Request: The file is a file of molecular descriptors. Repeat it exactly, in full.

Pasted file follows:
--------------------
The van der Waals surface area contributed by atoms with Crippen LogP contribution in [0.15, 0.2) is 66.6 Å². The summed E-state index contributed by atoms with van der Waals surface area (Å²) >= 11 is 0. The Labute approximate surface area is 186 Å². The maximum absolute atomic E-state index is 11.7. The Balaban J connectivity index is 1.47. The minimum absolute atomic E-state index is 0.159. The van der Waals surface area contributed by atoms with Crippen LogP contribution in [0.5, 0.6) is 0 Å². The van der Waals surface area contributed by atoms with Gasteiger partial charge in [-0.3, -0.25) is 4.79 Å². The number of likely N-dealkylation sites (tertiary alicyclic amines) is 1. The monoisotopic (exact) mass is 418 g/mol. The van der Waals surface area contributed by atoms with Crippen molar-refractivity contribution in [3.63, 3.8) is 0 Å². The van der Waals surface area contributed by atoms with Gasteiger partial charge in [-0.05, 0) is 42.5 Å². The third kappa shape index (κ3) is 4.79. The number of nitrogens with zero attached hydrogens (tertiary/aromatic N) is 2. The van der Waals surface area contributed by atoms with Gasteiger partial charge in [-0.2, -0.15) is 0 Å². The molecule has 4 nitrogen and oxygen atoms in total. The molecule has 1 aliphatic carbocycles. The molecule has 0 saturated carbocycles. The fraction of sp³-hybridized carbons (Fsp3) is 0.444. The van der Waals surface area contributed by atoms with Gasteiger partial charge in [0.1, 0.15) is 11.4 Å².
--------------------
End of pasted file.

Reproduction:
The van der Waals surface area contributed by atoms with Crippen LogP contribution in [0.15, 0.2) is 66.6 Å². The summed E-state index contributed by atoms with van der Waals surface area (Å²) >= 11 is 0. The Labute approximate surface area is 186 Å². The maximum absolute atomic E-state index is 11.7. The Balaban J connectivity index is 1.47. The minimum absolute atomic E-state index is 0.159. The van der Waals surface area contributed by atoms with Crippen LogP contribution in [0.5, 0.6) is 0 Å². The van der Waals surface area contributed by atoms with Gasteiger partial charge in [-0.3, -0.25) is 4.79 Å². The number of likely N-dealkylation sites (tertiary alicyclic amines) is 1. The monoisotopic (exact) mass is 418 g/mol. The van der Waals surface area contributed by atoms with Crippen molar-refractivity contribution in [3.63, 3.8) is 0 Å². The van der Waals surface area contributed by atoms with Gasteiger partial charge in [-0.05, 0) is 42.5 Å². The third kappa shape index (κ3) is 4.79. The number of nitrogens with zero attached hydrogens (tertiary/aromatic N) is 2. The van der Waals surface area contributed by atoms with Gasteiger partial charge in [-0.2, -0.15) is 0 Å². The molecule has 4 nitrogen and oxygen atoms in total. The molecule has 1 aliphatic carbocycles. The molecule has 0 saturated carbocycles. The fraction of sp³-hybridized carbons (Fsp3) is 0.444. The van der Waals surface area contributed by atoms with Gasteiger partial charge in [0.1, 0.15) is 11.4 Å².